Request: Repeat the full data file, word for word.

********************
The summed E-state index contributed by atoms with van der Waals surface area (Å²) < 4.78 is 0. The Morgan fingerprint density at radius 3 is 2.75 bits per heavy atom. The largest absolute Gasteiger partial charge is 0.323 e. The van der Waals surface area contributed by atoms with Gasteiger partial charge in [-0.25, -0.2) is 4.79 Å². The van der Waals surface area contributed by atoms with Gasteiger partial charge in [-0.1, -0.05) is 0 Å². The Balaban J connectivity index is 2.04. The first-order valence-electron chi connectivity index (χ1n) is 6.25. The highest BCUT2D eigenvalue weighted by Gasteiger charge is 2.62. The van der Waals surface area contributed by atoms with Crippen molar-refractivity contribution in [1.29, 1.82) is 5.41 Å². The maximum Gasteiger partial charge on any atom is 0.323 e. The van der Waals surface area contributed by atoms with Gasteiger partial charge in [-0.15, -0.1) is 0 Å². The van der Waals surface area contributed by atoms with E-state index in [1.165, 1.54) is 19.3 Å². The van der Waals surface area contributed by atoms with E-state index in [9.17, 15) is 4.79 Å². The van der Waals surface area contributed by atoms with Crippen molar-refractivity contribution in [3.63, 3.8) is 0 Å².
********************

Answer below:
The summed E-state index contributed by atoms with van der Waals surface area (Å²) < 4.78 is 0. The Morgan fingerprint density at radius 3 is 2.75 bits per heavy atom. The largest absolute Gasteiger partial charge is 0.323 e. The van der Waals surface area contributed by atoms with Gasteiger partial charge in [-0.25, -0.2) is 4.79 Å². The van der Waals surface area contributed by atoms with Gasteiger partial charge in [-0.1, -0.05) is 0 Å². The Balaban J connectivity index is 2.04. The first-order valence-electron chi connectivity index (χ1n) is 6.25. The highest BCUT2D eigenvalue weighted by Gasteiger charge is 2.62. The van der Waals surface area contributed by atoms with Crippen molar-refractivity contribution in [1.29, 1.82) is 5.41 Å². The maximum Gasteiger partial charge on any atom is 0.323 e. The van der Waals surface area contributed by atoms with Gasteiger partial charge in [-0.15, -0.1) is 0 Å². The van der Waals surface area contributed by atoms with E-state index in [1.165, 1.54) is 19.3 Å². The van der Waals surface area contributed by atoms with E-state index in [9.17, 15) is 4.79 Å². The van der Waals surface area contributed by atoms with Crippen molar-refractivity contribution in [3.63, 3.8) is 0 Å².